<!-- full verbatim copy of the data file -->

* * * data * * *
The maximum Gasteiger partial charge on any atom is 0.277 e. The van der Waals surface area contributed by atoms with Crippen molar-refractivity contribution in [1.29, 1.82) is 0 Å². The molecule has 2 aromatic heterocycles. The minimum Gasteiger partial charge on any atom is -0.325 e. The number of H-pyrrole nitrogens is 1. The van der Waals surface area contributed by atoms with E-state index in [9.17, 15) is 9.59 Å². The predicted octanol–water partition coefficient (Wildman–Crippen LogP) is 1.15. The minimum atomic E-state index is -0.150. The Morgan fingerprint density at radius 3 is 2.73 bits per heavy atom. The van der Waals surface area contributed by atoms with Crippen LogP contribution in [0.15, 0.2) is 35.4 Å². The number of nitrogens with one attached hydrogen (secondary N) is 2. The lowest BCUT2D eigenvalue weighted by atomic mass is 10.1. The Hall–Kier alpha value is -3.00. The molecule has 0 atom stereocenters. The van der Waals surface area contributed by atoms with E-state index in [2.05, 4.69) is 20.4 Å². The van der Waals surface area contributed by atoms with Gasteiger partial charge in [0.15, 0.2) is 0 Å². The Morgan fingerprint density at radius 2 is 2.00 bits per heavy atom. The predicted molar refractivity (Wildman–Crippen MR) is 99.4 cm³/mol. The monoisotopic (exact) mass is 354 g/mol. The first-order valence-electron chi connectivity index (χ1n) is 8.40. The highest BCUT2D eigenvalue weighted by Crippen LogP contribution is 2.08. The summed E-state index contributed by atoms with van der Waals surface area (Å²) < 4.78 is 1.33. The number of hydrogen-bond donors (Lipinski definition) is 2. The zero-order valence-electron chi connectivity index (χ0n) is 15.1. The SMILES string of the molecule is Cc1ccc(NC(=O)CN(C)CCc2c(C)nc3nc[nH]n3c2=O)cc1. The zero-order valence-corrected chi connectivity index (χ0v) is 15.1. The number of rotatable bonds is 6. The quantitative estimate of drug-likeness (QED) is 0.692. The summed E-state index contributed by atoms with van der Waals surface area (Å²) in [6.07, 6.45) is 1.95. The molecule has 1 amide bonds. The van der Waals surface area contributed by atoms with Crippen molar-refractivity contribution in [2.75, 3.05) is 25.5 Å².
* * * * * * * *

The maximum Gasteiger partial charge on any atom is 0.277 e. The van der Waals surface area contributed by atoms with Crippen molar-refractivity contribution in [1.29, 1.82) is 0 Å². The molecule has 2 aromatic heterocycles. The minimum Gasteiger partial charge on any atom is -0.325 e. The number of H-pyrrole nitrogens is 1. The van der Waals surface area contributed by atoms with E-state index in [9.17, 15) is 9.59 Å². The predicted octanol–water partition coefficient (Wildman–Crippen LogP) is 1.15. The minimum atomic E-state index is -0.150. The Morgan fingerprint density at radius 3 is 2.73 bits per heavy atom. The van der Waals surface area contributed by atoms with Crippen LogP contribution in [0.15, 0.2) is 35.4 Å². The number of nitrogens with one attached hydrogen (secondary N) is 2. The lowest BCUT2D eigenvalue weighted by atomic mass is 10.1. The Hall–Kier alpha value is -3.00. The molecule has 0 atom stereocenters. The van der Waals surface area contributed by atoms with E-state index in [2.05, 4.69) is 20.4 Å². The van der Waals surface area contributed by atoms with Gasteiger partial charge in [0.15, 0.2) is 0 Å². The Morgan fingerprint density at radius 2 is 2.00 bits per heavy atom. The predicted molar refractivity (Wildman–Crippen MR) is 99.4 cm³/mol. The monoisotopic (exact) mass is 354 g/mol. The first-order valence-electron chi connectivity index (χ1n) is 8.40. The highest BCUT2D eigenvalue weighted by Crippen LogP contribution is 2.08. The summed E-state index contributed by atoms with van der Waals surface area (Å²) < 4.78 is 1.33. The number of hydrogen-bond donors (Lipinski definition) is 2. The zero-order valence-electron chi connectivity index (χ0n) is 15.1. The SMILES string of the molecule is Cc1ccc(NC(=O)CN(C)CCc2c(C)nc3nc[nH]n3c2=O)cc1. The zero-order valence-corrected chi connectivity index (χ0v) is 15.1. The number of rotatable bonds is 6. The quantitative estimate of drug-likeness (QED) is 0.692. The summed E-state index contributed by atoms with van der Waals surface area (Å²) in [6.07, 6.45) is 1.95. The molecule has 1 amide bonds. The van der Waals surface area contributed by atoms with Crippen molar-refractivity contribution in [2.75, 3.05) is 25.5 Å².